The 7 Deadly Sins of Post-Pandemic Job Searching Jobseekers Need to Avert
Are you unhappy in your role? You are not unlike many others who were forced to put off their job search for the last year due to the pandemic. The economic outlook is feeling brighter these days and people are in the mood to finally find the roles that they have wanted. According to SHRM, as many as half of employees plan to look for a new job in 2021. You read that correctly. A 50 percent turnover.
Employers were already experiencing high rates of turnover prior to the economic shutdown in 2020 due to the pandemic. Then quit rates reached their lowest levels in almost a decade. Experts now believe that those who put off their job searches for the last year are about to resume them- creating what has been called a ‘turnover tsunami’. So, are you also looking for a new role? As a Career Coach, my clients have landed new roles since the pandemic. The following are the 7 deadly sins of post-pandemic job searching to be avoided so you, as the jobseeker, forego some of the pitfalls that can keep you from receiving the long-awaited job offer.
Not Giving Yourself Time to Regroup Before Starting Your Search
When we lose a job or are laid off, we tend to automatically beat ourselves up or start automatically searching for a new role right away. But is that the right thing to do? It is not.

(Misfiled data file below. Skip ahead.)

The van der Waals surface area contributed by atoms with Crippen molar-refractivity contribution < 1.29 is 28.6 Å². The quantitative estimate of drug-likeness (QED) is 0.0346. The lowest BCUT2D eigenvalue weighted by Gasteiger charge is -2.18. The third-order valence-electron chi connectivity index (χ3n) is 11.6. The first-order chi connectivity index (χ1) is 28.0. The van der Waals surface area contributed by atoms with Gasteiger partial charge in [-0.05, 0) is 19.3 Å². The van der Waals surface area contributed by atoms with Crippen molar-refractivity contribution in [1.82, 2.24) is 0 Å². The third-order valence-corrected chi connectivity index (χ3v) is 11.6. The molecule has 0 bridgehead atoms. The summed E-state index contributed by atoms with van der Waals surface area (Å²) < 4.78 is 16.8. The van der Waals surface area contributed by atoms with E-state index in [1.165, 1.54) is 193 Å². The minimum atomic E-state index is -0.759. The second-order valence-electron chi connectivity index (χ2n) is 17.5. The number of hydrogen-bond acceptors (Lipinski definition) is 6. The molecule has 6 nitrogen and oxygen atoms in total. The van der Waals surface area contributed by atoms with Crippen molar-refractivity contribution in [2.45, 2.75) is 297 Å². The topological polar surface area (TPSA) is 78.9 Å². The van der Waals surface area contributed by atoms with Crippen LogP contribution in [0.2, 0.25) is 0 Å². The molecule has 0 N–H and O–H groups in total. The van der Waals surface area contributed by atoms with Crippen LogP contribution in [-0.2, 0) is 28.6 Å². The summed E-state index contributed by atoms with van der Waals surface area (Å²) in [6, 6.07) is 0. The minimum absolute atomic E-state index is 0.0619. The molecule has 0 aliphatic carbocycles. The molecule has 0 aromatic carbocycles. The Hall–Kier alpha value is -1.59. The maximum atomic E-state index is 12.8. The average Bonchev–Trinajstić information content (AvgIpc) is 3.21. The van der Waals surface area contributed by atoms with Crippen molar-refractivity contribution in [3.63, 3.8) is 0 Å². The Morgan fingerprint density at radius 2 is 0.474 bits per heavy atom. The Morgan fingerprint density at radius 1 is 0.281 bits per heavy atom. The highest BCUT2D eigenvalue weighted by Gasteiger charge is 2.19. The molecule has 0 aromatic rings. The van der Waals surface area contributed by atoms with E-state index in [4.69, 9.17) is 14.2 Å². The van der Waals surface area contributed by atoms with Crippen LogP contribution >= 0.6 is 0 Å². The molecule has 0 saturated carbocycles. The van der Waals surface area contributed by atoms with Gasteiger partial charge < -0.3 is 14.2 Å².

You suffered a loss, so you need time to regroup, think, plan, strategize, and come out stronger. A job search can be taxing and mentally draining. It also requires you to put your best foot forward and confidently sell your skills, knowledge, and expertise. How are you going to do this if you have not prioritized your own mental wellness? You will get frustrated faster and will likely become a desperate job seeker eager to land a role and end your search even if it is not a good fit. My advice is to take the time necessary to regroup so you can come out on top.
Do not Underestimate the Recruiter’s Timeframe
One mistake a client was making was underestimating the recruiter’s timeframe. She was becoming slightly impatient after applying, assuming that there was still something wrong with her resume. The truth here is that, if you have not received an automatic rejection, do not make that assumption. There are lots of roles to be filled, keeping recruiters, and hiring managers quite busy. It may take them a bit longer than usual to get back to you. The good news is for my client, she got so impatient that she applied to a bunch of jobs and ended up with a series of interviews! If this, is you, then stay mindful of how long it has been since you applied and if or when you have heard anything back before doing anything drastic because it may lead to additional mistakes and lost opportunities.